Trawniki

Question:

Hello, my name is [...]. Im a jew, daughter of a surviver. Ive been looking for information about my grandfather, mother's father, who died in Trawniki. I know this was a small camp, but Im still not sure what kind of camp was it. Because Ive read that it was a trainig camp. I would like to know if it was an extermination camp as well, and if their are any records I could get. The other question is if this was a subcamp of Lublin, as I read somewere else. What does subcamp means exactly, does it mean, for example that people could have been taken to the main camp ? Thank you so much for your help

Richard J. Green answers:

I am one of the people who answers questions addressed to the Holocaust History Project. It is possible that you will receive other answers.

Trawniki was indeed a training camp for the so-called Hiwis who assisted in mass murder, but it was also a slave labor camp. It was located about 40 km east of Lublin by rail. (according to Gilbert's atals of the Holocaust).

We have a short essay that gives several sources to help people find information about loved ones at http://www.holocaust-history.org/short-essays

Best Regards,

Rich Green

Harry W. Mazal OBE responds:

Further to the response from my esteemed colleague, Dr. Richard Green, I will give you some further details on Trawniki.

The information was taken from:

Encyclopedia of the Holocaust
Volume 4,
Israel Gutman, Editor-in-Chief
c. 1990, Macmillan Publishig Co. (New York)
ISBN 0-02-896090-4
pp. 1480-1481

Trawniki, labor camp established in the fall of 1941 in Trawniki, southeast of Lublin, Poland in what had once been a sugar factory; it was used to house Soviet prisoners of war and Polish Jews. Trawniki belonged to the network of camps under the control of Odilo Globocknick, the Hoeherrer SS - und Polizeifuehrer (Higher SS and Police Leader) in the Lublin district. In the spring of 1942, Jews from Germany Austria and Czechoslovakia were brought to Trawniki. Many of them died of starvation and disease, were deported to the Belzec extermination camp, or were shot in the nearby forest.

Late in 1942, a brush factory that had been in operation in the Miedzyrzec Podlaski ghetto was transferred, together with its crew, to Trawniki. After the liquidation of the Warsaw ghetto in the wake of the ghetto revolt in 1943, the Fritz Schulz Works in Warsaw was moved to Trawniki with ten thousand workers; it consisted of workshops for tailors, furriers, and broom makers. Among the arrivals from Warsaw were Dr. Emanuel Ringelblum and thirty-three members of the 'Zydowska Organisacja Bojowa (Jewish Fighting Organization: ZOB) The latter set up an underground u]in the camp, acquired a few arms, and made plans for an uprising. In May 1943 Jews from the Netherlands and from Bialostok, Minsk and Smolensk were brought to Trawniki, as were factories working for the Wehmacht. That July, 'Ostinddustrie GMBH' (Osti) which belonged to the SS requested that the Trawniki camp be enlarged because of the importance to the Wehrmacht. of the goods (army uniforms, and so on) that were being manufactured there. In october the Wehrmacht factories were transferred to Osti. The Jewish prisoners in Trawniki were also employed in peat mining and in eart-moving operations outside the camp.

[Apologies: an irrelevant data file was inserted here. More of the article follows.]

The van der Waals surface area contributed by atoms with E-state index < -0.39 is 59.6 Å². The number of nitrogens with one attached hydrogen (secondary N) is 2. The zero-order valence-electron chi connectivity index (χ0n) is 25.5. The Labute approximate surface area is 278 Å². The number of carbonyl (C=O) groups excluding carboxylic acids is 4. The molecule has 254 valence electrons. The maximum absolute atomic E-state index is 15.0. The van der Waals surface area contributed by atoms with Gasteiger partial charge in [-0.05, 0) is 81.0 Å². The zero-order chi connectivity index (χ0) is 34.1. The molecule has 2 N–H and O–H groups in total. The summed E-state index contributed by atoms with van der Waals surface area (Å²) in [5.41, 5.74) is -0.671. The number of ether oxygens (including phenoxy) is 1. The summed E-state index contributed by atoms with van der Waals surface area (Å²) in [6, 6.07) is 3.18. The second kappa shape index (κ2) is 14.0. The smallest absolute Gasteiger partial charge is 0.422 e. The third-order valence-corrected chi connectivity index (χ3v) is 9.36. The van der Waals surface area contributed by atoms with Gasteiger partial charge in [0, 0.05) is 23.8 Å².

As a result of the uprising that took place in the 'Sobibor' camp on October 14, 1943, the Nazis became alarmed about the possibility of more such rebellions breaking out and Heinrich Himmler ordered the *Hoeherer SS und Polizeifuehrer* in the Lublin district to liquidate all the Jewish camps. This action led to the 'Erntefest' *Aktion* of early November 1943, in which forty-three thousand Jews were killed. The turn of the Trawniki camp came on November 5; ten thousand Jews were taken out of the camp, brought to the pits that had been prepared in advance, and killed. The Jewish underground members were taken by surprise but they resisted, and all fell in battle. In the spring of 1944 the remaining prisoners in the camp were transferred to the Starachowice camp, in the Radom district. Some twenty thousand Jewish prisoners passed through Trawniki in the period of its existence.

I hope that this information will give you some better knowledge of what happened to your great-gradparents.

Yours sincerely,

Harry W, Mazal OBE

back to the list of questions